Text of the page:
September 4, 2010

Heart Attack Rates Spike for Italian Women

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Reviewed by: 
Joseph V. Madia, MD By:

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Young women particularly affected among population

Between 2001 and 2005 heart attacks among Italian women dramatically increased. The rapid change in heart attacks in younger women may be the first visible consequence of the radical change in women's lifestyles over the last forty years

The incidence of acute myocardial infarction in Italy sharply increased, particularly among young women, between the years 2001 and 2005, according to a comprehensive study funded by the Human Health Foundation (HHF), a nonprofit Italian charity for biomedical research and health education in Spoleto, Italy. The results were published in Aging Clinical Experimental Research. 

"The study suggests that more information on measures to reduce risk factors for heart failure should be directed towards young women," says Antonio Giordano, MD, PhD, President and Founder of the Sbarro Health Research Organization for Biotechnology (SHRO), located in the College of Science and Technology at Temple University in Philadelphia and the Founder and Director of the Scientific Advisory Committee for the HHF. 

The study shows that the total number of acute myocardial infarctions were over 118,000 (of which 75,000 were men and 43,000 women) in the year 2005 against 96,000 in 2001. 

"The increase was 17.2% in men and 29.2% in women," says lead author Prisco Piscitelli, MD, an epidemiologist at the ISBEM (Euro Mediterranean Biomedical and Scientific Institute) in Brindisi, Italy, SHRO and HHF. "The greatest number of hospitalizations for heart failure was recorded in men aged 45 to 64 years (29,900 cases in 2005) and in women over 75 years of age (26,500 cases). In the later age group women overtook men, who had 24,000 admissions in 2005."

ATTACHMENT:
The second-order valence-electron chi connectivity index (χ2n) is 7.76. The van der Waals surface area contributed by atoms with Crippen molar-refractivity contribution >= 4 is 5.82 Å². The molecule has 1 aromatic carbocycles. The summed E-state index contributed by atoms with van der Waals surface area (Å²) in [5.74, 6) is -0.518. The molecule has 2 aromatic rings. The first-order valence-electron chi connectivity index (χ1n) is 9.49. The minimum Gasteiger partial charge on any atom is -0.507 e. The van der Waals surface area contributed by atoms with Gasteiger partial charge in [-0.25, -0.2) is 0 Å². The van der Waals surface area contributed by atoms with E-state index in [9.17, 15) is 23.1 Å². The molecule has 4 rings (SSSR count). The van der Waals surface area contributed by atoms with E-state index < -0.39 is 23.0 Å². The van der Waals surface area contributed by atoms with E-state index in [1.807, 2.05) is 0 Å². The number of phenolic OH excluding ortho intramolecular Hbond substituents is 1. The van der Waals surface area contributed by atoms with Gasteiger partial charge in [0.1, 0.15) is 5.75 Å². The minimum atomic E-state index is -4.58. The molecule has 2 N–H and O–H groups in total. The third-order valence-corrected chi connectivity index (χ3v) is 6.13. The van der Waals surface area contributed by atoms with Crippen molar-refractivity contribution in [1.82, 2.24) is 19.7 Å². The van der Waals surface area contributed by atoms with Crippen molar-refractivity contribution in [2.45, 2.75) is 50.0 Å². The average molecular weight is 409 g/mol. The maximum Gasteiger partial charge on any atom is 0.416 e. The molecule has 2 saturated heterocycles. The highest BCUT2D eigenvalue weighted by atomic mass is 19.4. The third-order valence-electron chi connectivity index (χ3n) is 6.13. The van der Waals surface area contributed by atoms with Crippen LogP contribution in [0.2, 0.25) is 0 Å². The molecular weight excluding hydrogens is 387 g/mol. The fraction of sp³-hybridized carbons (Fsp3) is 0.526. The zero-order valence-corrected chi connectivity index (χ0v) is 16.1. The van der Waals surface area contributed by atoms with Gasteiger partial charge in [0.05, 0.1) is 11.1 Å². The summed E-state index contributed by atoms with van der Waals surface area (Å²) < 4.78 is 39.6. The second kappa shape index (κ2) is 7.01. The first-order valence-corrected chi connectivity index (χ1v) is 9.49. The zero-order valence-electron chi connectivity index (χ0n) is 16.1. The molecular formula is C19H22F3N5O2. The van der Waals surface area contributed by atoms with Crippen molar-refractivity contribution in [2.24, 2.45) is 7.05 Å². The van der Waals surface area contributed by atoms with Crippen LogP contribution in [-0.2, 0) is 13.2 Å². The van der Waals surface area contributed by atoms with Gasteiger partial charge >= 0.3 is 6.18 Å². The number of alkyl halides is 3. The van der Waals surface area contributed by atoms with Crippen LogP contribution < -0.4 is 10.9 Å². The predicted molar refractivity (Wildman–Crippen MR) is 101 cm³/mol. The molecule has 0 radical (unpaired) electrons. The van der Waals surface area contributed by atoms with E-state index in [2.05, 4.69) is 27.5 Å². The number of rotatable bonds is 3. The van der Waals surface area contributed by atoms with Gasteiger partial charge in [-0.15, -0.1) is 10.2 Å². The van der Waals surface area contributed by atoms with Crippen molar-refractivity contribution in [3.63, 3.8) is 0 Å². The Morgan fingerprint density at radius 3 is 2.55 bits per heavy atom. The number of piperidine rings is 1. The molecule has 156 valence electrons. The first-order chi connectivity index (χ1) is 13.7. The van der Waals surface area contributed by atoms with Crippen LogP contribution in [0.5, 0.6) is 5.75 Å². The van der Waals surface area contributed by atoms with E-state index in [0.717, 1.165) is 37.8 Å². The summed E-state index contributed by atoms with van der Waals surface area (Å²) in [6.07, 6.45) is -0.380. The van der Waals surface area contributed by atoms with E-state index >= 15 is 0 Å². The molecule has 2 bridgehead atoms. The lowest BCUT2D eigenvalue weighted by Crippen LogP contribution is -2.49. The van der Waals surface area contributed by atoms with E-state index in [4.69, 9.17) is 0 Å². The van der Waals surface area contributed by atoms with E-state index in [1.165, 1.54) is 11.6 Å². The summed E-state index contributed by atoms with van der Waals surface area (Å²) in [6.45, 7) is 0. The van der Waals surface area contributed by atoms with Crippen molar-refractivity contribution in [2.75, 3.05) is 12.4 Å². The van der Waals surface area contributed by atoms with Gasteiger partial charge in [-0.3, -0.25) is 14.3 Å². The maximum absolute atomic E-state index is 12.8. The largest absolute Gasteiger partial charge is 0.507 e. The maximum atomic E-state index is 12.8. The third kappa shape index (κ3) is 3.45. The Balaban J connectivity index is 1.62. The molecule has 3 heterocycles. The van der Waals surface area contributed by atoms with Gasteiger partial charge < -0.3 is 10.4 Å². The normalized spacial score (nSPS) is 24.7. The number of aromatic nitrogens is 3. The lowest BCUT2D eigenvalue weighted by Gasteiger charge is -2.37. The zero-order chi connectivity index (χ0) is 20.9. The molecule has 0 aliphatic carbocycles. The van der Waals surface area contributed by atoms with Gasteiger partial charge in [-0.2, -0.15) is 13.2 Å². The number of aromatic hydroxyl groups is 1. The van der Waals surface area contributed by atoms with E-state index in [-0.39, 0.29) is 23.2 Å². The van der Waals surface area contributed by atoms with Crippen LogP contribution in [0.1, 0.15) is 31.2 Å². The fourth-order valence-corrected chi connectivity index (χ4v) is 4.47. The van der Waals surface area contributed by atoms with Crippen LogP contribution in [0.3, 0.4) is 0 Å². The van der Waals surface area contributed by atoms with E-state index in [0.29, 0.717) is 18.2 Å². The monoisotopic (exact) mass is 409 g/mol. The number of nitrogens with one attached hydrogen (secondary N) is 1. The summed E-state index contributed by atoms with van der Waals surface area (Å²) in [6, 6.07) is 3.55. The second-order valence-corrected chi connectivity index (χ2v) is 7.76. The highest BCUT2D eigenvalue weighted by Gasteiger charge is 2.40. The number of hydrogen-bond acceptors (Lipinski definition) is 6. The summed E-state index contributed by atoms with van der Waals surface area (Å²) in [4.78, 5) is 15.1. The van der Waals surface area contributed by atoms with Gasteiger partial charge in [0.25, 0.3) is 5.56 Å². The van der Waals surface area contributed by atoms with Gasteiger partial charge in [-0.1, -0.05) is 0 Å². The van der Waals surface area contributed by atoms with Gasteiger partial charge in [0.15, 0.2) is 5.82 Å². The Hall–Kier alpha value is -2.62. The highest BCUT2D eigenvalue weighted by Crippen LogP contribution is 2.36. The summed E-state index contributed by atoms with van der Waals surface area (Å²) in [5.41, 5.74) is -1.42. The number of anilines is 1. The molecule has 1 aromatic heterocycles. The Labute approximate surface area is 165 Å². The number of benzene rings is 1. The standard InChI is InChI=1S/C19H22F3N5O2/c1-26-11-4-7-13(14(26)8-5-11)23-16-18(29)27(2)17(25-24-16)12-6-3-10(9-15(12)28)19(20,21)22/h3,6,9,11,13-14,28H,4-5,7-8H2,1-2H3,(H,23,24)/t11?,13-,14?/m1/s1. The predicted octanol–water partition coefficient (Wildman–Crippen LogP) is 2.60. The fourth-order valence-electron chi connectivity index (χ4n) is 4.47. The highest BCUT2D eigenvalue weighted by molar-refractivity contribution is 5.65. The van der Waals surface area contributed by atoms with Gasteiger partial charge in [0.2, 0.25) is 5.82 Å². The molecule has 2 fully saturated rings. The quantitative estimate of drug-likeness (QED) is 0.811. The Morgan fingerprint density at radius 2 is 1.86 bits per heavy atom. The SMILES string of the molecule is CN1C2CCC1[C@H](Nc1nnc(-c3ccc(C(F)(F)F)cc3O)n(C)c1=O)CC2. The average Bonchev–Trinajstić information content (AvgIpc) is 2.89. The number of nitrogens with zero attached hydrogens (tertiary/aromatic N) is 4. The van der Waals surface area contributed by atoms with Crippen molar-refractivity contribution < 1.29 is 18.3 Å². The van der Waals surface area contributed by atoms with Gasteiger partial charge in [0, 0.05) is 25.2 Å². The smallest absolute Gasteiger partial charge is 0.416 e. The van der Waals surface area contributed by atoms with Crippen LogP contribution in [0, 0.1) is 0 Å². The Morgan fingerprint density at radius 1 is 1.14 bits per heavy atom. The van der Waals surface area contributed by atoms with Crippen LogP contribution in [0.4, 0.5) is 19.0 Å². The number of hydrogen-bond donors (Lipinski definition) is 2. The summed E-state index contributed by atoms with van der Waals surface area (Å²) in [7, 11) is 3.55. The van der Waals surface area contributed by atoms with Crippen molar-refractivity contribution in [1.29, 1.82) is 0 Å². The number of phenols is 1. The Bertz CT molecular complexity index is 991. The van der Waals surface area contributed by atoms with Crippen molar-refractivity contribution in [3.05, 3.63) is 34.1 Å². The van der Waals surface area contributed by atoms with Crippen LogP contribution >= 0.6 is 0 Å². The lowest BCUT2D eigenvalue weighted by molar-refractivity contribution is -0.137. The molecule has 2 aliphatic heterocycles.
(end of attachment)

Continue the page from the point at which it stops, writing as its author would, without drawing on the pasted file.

Across the board, the increase in the number of hospitalizations for heart failure from 2001 to 2005 was found to be higher in women in all age groups examined, reaching peaks of 36% in women over seventy five years but with an impressive +22% (compared to a nearly stationary +8% men) found in younger women aged between 45 and 64 years. 

"In our earlier HHF and SHRO survey on breast cancer, we also found that younger women in particular had an increased risk of disease," notes Dr. Giordano. "We must do much more to protect and better educate female patients in their forties and fifties on their risk factors for both breast cancer and heart failure." 

According to Alessandro Distante, MD, PhD, the Scientific Director of ISBEM and the only Italian to have received the prestigious Award of the American College of Cardiology, "So rapid and large an increase in admissions for heart attacks in younger women may be the first visible consequence of the radical change in women's lifestyles over the last forty years, with the growth of exposure to cardiovascular risk factors like cigarette smoking." 

Noting the increased numbers of heart attacks in women over 75 years, the study confirms the importance of the loss of the protective effect of menopause in a country characterized by a continuous increase in the number of older people and particularly older women. 

The costs of hospitalizations and hospital treatment of heart attacks in Italy (including angioplasty and bypass) widened from 305 to 370 million euros for the years 2001 to 2005. Increased costs of rehabilitation post-cardiac events rose from 349 million to 424 million euros over five years.
"Remembering always that a proportion of patients still die without reaching the hospital, the annual cost for acute myocardial infarction for those who come to the hospital amounted to 800 million euros in 2005 with an average cost of 3115 euros per patient. Today, it's very likely that sum has exceeded one billion euros per year," says Dr. Piscitelli. 

The Human Halth Foundation is an Italian charity devoted to basic medical research and consumer health education located in Spoleto, Italy. 

Sbarro Health Research Organization for Biotechnology conducts research in cancer, diabetes, and cardiovascular disease. Based in Philadelphia, Pennsylvania on the campus of Temple University, our programs train young scientists from around the globe.

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Reviewed by: 
Joseph V. Madia, MD
Review Date: 
September 15, 2010

Last Updated:
December 3, 2013